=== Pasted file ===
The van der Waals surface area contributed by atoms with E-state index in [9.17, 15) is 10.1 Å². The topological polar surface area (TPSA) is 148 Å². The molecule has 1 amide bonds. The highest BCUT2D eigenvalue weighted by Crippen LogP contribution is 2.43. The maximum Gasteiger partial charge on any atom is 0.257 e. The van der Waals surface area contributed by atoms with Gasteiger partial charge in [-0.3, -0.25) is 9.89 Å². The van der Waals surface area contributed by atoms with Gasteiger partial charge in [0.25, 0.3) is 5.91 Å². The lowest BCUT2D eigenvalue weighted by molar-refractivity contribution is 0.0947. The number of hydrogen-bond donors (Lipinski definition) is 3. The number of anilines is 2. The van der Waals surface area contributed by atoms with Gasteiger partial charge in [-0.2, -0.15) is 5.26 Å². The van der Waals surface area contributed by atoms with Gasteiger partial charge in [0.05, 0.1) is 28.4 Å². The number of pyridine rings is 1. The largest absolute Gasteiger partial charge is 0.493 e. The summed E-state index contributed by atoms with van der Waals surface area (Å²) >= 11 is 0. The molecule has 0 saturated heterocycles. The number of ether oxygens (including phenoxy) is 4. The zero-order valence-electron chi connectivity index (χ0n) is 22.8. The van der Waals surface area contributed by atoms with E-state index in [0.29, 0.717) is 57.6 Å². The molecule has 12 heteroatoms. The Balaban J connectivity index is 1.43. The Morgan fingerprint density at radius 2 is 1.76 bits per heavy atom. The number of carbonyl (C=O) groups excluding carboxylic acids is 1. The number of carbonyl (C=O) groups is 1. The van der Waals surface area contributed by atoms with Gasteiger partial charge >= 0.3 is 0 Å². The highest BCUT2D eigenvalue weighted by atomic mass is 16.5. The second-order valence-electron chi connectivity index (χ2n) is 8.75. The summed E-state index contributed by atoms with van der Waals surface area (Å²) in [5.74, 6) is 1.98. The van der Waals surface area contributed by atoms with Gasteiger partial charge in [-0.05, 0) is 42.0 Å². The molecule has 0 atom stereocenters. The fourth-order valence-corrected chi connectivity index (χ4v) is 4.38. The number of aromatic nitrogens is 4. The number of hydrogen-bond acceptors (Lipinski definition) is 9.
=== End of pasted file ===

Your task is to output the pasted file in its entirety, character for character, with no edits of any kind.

The van der Waals surface area contributed by atoms with E-state index in [9.17, 15) is 10.1 Å². The topological polar surface area (TPSA) is 148 Å². The molecule has 1 amide bonds. The highest BCUT2D eigenvalue weighted by Crippen LogP contribution is 2.43. The maximum Gasteiger partial charge on any atom is 0.257 e. The van der Waals surface area contributed by atoms with Gasteiger partial charge in [-0.3, -0.25) is 9.89 Å². The van der Waals surface area contributed by atoms with Gasteiger partial charge in [0.25, 0.3) is 5.91 Å². The lowest BCUT2D eigenvalue weighted by molar-refractivity contribution is 0.0947. The number of hydrogen-bond donors (Lipinski definition) is 3. The number of anilines is 2. The van der Waals surface area contributed by atoms with Gasteiger partial charge in [-0.2, -0.15) is 5.26 Å². The van der Waals surface area contributed by atoms with Gasteiger partial charge in [0.05, 0.1) is 28.4 Å². The number of pyridine rings is 1. The largest absolute Gasteiger partial charge is 0.493 e. The summed E-state index contributed by atoms with van der Waals surface area (Å²) >= 11 is 0. The molecule has 0 saturated heterocycles. The number of ether oxygens (including phenoxy) is 4. The zero-order valence-electron chi connectivity index (χ0n) is 22.8. The van der Waals surface area contributed by atoms with E-state index in [0.29, 0.717) is 57.6 Å². The molecule has 12 heteroatoms. The Balaban J connectivity index is 1.43. The Morgan fingerprint density at radius 2 is 1.76 bits per heavy atom. The number of carbonyl (C=O) groups excluding carboxylic acids is 1. The number of carbonyl (C=O) groups is 1. The van der Waals surface area contributed by atoms with Gasteiger partial charge >= 0.3 is 0 Å². The highest BCUT2D eigenvalue weighted by atomic mass is 16.5. The second-order valence-electron chi connectivity index (χ2n) is 8.75. The summed E-state index contributed by atoms with van der Waals surface area (Å²) in [5.74, 6) is 1.98. The van der Waals surface area contributed by atoms with Gasteiger partial charge in [-0.05, 0) is 42.0 Å². The molecule has 0 atom stereocenters. The fourth-order valence-corrected chi connectivity index (χ4v) is 4.38. The number of aromatic nitrogens is 4. The number of hydrogen-bond acceptors (Lipinski definition) is 9.